Appellees filed an appeal from the decertification order and on March 1, 2006, an en banc panel of the Superior Court reversed the decertification. Basile v. H & R Block, Inc., 894 A.2d 786 (Pa. Super. 2006). The Superior Court held that Block had waived its right to challenge the class certification because it did not do so during the first appeal to the Superior Court in 1998. Id. at 790. Block again filed a petition for allowance of appeal to this Court. On September 26, 2006, by per curiam order, this Court granted allowance of appeal, vacated the Superior Court's order, and remanded the case to the Superior Court with specific instructions to address Pennsylvania Rules of Appellate Procedure 501 and 511, and related case law.*fn2
On remand, the en banc Superior Court again did not reach the merits of the trial court's decision regarding class certification but instead held only that Block had waived its challenge to class certification. Basile v. H & R Block, Inc., 926 A.2d 493, 500 (Pa. Super. 2007). This Court granted allowance of appeal on March 25, 2008 to determine whether the Superior Court misapplied the aggrieved party doctrine by requiring Block to appeal from an earlier class certification order even though summary judgment was entered in Block's favor.
The Superior Court's holding that Block waived its right to challenge the class certification is not only contrary to the law of Pennsylvania, but also undermined by the record. A thorough review of the extensive fifteen-year record in this case reveals that Block did indeed file Notices of Cross-Appeal from the January 17, 1996 presumption order and, more importantly, from the May 30, 1997 class certification order. In addition, Block briefed those two issues in the Superior Court and requested, "that the Court reverse Judge Avellino's January 17, 1996 Order, as well as the class certification order issued May 30, 1997." Block's August 28, 1998 Brief at 45. Block's two cross-appeals apparently were given separate docket numbers, both of which appeared in the caption of the Superior Court's 1999 opinion. Basile, 729 A.2d at 574. But the Superior Court addressed only the cross-appeal from the January 17, 1996 presumption order and, as previously stated, held that the presumption issue was waived. Id. at 587. The Superior Court did not address Block's cross-appeal of the May 30, 1997 class certification order at all. Id.*fn3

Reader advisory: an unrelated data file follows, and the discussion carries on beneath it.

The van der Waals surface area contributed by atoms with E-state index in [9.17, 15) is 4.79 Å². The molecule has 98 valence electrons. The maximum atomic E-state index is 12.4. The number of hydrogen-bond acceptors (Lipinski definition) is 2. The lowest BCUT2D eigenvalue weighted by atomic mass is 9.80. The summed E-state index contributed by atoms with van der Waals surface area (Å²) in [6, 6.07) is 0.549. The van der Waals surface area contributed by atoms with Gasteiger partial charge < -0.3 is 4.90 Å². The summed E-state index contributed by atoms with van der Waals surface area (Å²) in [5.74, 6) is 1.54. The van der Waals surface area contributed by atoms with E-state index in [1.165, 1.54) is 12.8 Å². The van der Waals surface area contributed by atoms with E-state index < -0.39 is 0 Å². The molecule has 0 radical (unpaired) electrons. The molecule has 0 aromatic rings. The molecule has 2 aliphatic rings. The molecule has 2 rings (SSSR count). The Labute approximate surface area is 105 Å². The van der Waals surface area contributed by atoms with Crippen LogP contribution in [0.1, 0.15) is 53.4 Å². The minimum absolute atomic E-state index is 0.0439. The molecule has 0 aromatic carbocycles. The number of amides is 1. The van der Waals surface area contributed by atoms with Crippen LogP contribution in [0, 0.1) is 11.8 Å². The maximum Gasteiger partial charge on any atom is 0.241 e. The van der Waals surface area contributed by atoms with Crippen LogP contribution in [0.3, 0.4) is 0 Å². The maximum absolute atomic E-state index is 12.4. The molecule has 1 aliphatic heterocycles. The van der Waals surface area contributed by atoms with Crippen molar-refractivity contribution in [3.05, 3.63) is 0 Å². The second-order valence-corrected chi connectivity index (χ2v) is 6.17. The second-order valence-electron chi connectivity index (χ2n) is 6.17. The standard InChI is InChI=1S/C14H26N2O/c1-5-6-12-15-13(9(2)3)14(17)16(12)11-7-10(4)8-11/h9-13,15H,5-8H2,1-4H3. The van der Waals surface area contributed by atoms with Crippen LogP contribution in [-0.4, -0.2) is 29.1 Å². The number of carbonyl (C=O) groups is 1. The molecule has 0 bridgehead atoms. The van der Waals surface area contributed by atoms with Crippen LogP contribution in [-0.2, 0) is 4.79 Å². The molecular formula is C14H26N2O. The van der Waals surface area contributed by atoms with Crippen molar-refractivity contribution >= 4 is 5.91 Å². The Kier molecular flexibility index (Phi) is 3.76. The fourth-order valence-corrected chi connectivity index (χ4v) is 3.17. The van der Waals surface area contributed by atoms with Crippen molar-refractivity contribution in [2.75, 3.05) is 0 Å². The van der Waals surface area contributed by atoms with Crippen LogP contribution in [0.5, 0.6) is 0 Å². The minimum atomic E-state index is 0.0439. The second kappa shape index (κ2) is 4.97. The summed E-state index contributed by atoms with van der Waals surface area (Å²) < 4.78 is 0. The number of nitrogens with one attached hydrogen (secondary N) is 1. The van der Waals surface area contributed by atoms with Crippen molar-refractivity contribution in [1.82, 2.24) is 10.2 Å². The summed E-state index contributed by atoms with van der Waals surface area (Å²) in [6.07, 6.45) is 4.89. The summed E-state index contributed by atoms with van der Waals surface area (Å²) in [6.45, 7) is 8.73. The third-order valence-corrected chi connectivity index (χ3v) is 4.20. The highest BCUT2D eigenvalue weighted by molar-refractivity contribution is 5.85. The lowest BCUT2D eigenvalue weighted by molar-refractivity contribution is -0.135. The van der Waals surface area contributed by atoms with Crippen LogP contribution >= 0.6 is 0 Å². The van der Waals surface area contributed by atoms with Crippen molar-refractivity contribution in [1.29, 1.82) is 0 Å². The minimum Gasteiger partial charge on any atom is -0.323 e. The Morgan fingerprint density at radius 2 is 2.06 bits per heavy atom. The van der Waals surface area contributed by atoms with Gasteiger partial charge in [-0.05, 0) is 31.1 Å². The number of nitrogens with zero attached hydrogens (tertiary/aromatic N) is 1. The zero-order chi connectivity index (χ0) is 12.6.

In addition, the Superior Court incorrectly applied Pennsylvania law by holding that Block was required to file a cross-appeal on the class certification issue. Pennsylvania Rule of Appellate Procedure 501 permits any "aggrieved party" to file an appeal. Pennsylvania case law also recognizes that a party adversely affected by earlier rulings in a case is not required to file a protective cross-appeal if that same party ultimately wins a judgment in its favor; the winner is not an "aggrieved party." See Hospital & Healthsystem Ass'n of Pa. v. Dept. of Public Welfare, 888 A.2d 601 (Pa. 2005) (holding that DPW was not an aggrieved party, as the prevailing party, and it did not need to file a cross-appeal).*fn4 Our holding is further supported by the Note to Pennsylvania Rule of Appellate Procedure 511 which states, "An appellee should not be required to file a cross appeal because the Court below ruled against it on an issue, as long as the judgment granted Appellee the relief it sought." Pa.R.A.P. 511, Note.*fn5 Here, Block was the ultimate prevailing party at the time of the 1998 appeal because it won its motion for summary judgment on the merits of the class action. As the prevailing party, it was not required to file a protective cross-appeal on the issue of class certification, although it did.*fn6
We also consider the Superior Court's interpretation of Pennsylvania Rule of Civil Procedure 1710(d).*fn7 See Basile, 926 A.2d at 501. Pursuant to Rule 1710(d), a class action can be decertified at anytime "before a decision on the merits." Pa.R.C.P. 1710(d). The Superior Court interpreted "before a decision on the merits" in Rule 1710(d) to mean that Block was required to challenge the class certification prior to the trial court's ruling on the motion for summary judgment on the issue of breach of fiduciary duty.*fn8 Basile, 926 A.2d at 501. While this interpretation is generally correct, it does not apply here where the Superior Court had earlier reversed the grant of summary judgment and remanded the matter to the trial court for further proceedings. Basile, 729 A.2d at 588. Once that happened, there was no "decision on the merits" and the trial court was permitted to revoke the class certification upon Block's motion. See Pa.R.C.P. 1710(d); Debbs v. Chrysler Corp., 810 A.2d 137 (Pa. Super. 2002) (holding that the class could be decertified three years after class certification when the jury verdict in favor of the plaintiffs was reversed on appeal because there was, at that point, no decision on the merits).*fn9